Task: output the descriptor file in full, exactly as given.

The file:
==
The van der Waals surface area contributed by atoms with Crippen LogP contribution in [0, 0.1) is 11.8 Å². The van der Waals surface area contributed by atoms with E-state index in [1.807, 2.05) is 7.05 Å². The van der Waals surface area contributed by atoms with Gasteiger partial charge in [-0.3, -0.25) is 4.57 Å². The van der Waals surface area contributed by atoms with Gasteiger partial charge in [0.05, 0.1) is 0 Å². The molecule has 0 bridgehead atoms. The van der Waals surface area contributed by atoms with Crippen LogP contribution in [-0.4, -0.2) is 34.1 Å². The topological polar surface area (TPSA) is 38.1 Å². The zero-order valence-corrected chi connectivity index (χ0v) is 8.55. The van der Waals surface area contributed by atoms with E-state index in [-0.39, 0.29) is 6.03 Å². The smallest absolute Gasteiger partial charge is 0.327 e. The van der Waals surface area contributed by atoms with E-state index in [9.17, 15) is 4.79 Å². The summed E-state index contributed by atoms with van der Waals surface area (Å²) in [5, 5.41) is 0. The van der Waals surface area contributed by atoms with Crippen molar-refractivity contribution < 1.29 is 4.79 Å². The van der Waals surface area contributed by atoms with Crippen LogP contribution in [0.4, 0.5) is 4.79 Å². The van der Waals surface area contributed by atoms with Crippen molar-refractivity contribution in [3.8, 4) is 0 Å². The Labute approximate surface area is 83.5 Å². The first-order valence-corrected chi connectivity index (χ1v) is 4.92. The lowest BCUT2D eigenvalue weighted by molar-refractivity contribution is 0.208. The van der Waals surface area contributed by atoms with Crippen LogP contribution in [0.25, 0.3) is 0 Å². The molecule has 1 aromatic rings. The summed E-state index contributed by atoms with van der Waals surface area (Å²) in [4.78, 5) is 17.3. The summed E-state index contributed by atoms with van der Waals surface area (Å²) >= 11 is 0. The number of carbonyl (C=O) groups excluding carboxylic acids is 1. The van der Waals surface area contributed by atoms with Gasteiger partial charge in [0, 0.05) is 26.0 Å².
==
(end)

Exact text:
The van der Waals surface area contributed by atoms with Crippen LogP contribution in [0, 0.1) is 11.8 Å². The van der Waals surface area contributed by atoms with E-state index in [1.807, 2.05) is 7.05 Å². The van der Waals surface area contributed by atoms with Gasteiger partial charge in [-0.3, -0.25) is 4.57 Å². The van der Waals surface area contributed by atoms with Gasteiger partial charge in [0.05, 0.1) is 0 Å². The molecule has 0 bridgehead atoms. The van der Waals surface area contributed by atoms with Crippen LogP contribution in [-0.4, -0.2) is 34.1 Å². The topological polar surface area (TPSA) is 38.1 Å². The zero-order valence-corrected chi connectivity index (χ0v) is 8.55. The van der Waals surface area contributed by atoms with E-state index in [-0.39, 0.29) is 6.03 Å². The smallest absolute Gasteiger partial charge is 0.327 e. The van der Waals surface area contributed by atoms with E-state index in [9.17, 15) is 4.79 Å². The summed E-state index contributed by atoms with van der Waals surface area (Å²) in [5, 5.41) is 0. The van der Waals surface area contributed by atoms with Crippen molar-refractivity contribution < 1.29 is 4.79 Å². The van der Waals surface area contributed by atoms with Crippen LogP contribution in [0.4, 0.5) is 4.79 Å². The van der Waals surface area contributed by atoms with Crippen molar-refractivity contribution in [3.8, 4) is 0 Å². The Labute approximate surface area is 83.5 Å². The first-order valence-corrected chi connectivity index (χ1v) is 4.92. The lowest BCUT2D eigenvalue weighted by molar-refractivity contribution is 0.208. The van der Waals surface area contributed by atoms with Crippen LogP contribution in [0.25, 0.3) is 0 Å². The molecule has 1 aromatic rings. The summed E-state index contributed by atoms with van der Waals surface area (Å²) in [4.78, 5) is 17.3. The summed E-state index contributed by atoms with van der Waals surface area (Å²) >= 11 is 0. The number of carbonyl (C=O) groups excluding carboxylic acids is 1. The van der Waals surface area contributed by atoms with Gasteiger partial charge in [0, 0.05) is 26.0 Å².